The application uses demographic information entered by the user and the most recent recommended provincial vaccination schedule to create a custom profile for multiple family members. It allows parents to track and carry their children’s immunizations records on their mobile device. The application also permits the creation of adult-specific schedules and includes information on travel vaccines. It is also possible to sync the app with your smartphone calendar, generate appointment reminders, print or share an immunization record by email, and access answers to common questions.

The full article is available in a Health Affairs blog.

New Report from AADE and GSK on Hepatitis B Vaccination and Diabetes

The American Association of Diabetes Educators (AADE) and GSK are sharing with Summit partners, during National Diabetes Month, new findings on the barriers and gaps in educating people with diabetes on the importance of Hepatitis B vaccination. This is particularly important as people with diabetes are an at-risk population and are twice as likely to get this contagious virus. The press release is included in the link below and it details the survey results. Some highlights include:

  • In 2011, the CDC and the Advisory Committee on Immunization Practices (ACIP) recommended the hepatitis B vaccine for people with diabetes. Despite these recommendations, less than 1/3 of U.S. adults with diabetes have been vaccinated against hepatitis B. In fact, 52% of diabetes educators surveyed were unaware of the CDC recommendations.
  • Time is a limitation for diabetes educators and they prioritize educating their patients on lifestyle and behavior management versus vaccinations. Specifically, seventy-two percent say setting goals and improving patient self-care habits are their priorities.  Likewise, just seven percent say that ensuring that patients receive the recommended vaccinations is a priority they have for their patients.

The full report and infographic, as well as a press release, are now available. Please feel free to share these materials with your constituents and/or other stakeholders as you see appropriate.

New Publication in NEJM Documents Impact of Pneumococcal Vaccination in South Africa

In South Africa, a 7-valent pneumococcal conjugate vaccine (PCV7) was introduced in 2009 with a three-dose schedule for infants at 6, 14, and 36 weeks of age; a 13-valent vaccine (PCV13) replaced PCV7 in 2011. In 2012, it was estimated that 81% of 12-month-old children had received three doses of vaccine.

The researchers conclude that rates of invasive pneumococcal disease among children in South Africa fell substantially by 2012. Reductions in the rates of disease caused by PCV7 serotypes among both children and adults most likely reflect the direct and indirect effects of vaccination.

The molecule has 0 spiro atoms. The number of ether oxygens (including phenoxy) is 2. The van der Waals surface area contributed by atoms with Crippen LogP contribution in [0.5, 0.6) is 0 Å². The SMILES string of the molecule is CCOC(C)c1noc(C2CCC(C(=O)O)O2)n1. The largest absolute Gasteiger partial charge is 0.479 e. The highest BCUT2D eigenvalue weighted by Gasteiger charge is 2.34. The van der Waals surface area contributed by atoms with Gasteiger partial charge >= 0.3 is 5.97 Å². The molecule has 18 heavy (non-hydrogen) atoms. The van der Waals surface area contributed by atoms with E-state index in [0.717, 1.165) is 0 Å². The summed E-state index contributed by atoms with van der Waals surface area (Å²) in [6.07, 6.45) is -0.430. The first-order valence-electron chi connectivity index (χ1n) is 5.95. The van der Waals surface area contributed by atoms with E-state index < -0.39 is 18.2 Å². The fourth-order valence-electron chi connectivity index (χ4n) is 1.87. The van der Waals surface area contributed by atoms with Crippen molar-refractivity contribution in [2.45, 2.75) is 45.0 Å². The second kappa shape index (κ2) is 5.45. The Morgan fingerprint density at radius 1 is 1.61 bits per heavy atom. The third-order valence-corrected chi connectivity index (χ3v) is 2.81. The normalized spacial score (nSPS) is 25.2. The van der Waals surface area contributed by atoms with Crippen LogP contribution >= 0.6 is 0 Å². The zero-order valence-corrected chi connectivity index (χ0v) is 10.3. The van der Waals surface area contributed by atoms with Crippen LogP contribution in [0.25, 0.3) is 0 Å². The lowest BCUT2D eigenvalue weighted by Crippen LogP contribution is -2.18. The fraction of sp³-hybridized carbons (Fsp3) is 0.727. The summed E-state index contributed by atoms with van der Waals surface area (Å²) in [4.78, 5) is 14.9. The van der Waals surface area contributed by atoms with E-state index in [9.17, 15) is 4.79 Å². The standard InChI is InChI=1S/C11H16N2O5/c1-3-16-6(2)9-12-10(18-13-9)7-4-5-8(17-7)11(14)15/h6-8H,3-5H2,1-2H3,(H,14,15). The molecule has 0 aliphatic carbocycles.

The full article, Effects of Vaccination on Invasive Pneumococcal Disease in South Africa, is available in the New England Journal of Medicine.

Canada Begins Domestic Trial of Experimental Ebola Vaccine

Canada has launched a clinical trial of an experimental Ebola vaccine developed at its national microbiology laboratory and expects to have the results in early 2015, the government said on Friday.

The experimental vaccine, known as VSV-EBOV, was developed over several years at the laboratory in Winnipeg, Manitoba, and has shown promising results in animal research.

Could Flu Raise Risk of Fatal Artery Tear?

Influenza might increase a person’s risk of suffering a life-threatening tear in the body’s most important artery, a new study suggests. During flu season, an increased number of people land in the hospital with a potentially fatal leak in their aorta, the major artery that carries blood from the heart to the body, report researchers from the University of Texas Health Science Center at Houston.

The study findings are to be presented Sunday at the American Heart Association’s annual meeting, in Chicago.

New Alaska Vaccine Program to Go Into Effect in January, Makes Access Easier

The first year of the Alaska Vaccine Assessment Program will go into effect in January.  With this program, health care insurers will fund an account directly to help pay for the cost of vaccines in the state.  The Department of Health and Social Services will determine the vaccine assessment rate for each payer, i.e., a health care insurer or health benefit plan, based on the covered people they serve.

The Alaska announcement and a full press story are now available.

Every Child By Two (ECBT) Compiles Media Information on Its Website

On a daily basis, ECBT assembles significant news media coverage on immunizations in their “Daily Clips.” Summit partners may find this effort useful.

Summit Website Offers Wonderful Resources on Influenza Vaccination!

Remember to visit the Summit website for the latest on influenza immunization resources! You can also find archived copies of the Summit Buzz there.


Summit calls are scheduled every Thursday at 3 p.m. ET, unless cancelled.

During the regularly scheduled Summit call on November 20, Brendan Flannery from CDC will provide a presentation on LAIV vaccine effectiveness. Additionally, we are working out details for AIM to present on the recent launch of the Vaccine Facts and Policy website. (See more information above under “Announcements”.)

Please email L.J Tan or LaDora Woods if you have any updates on activities to provide to the Summit.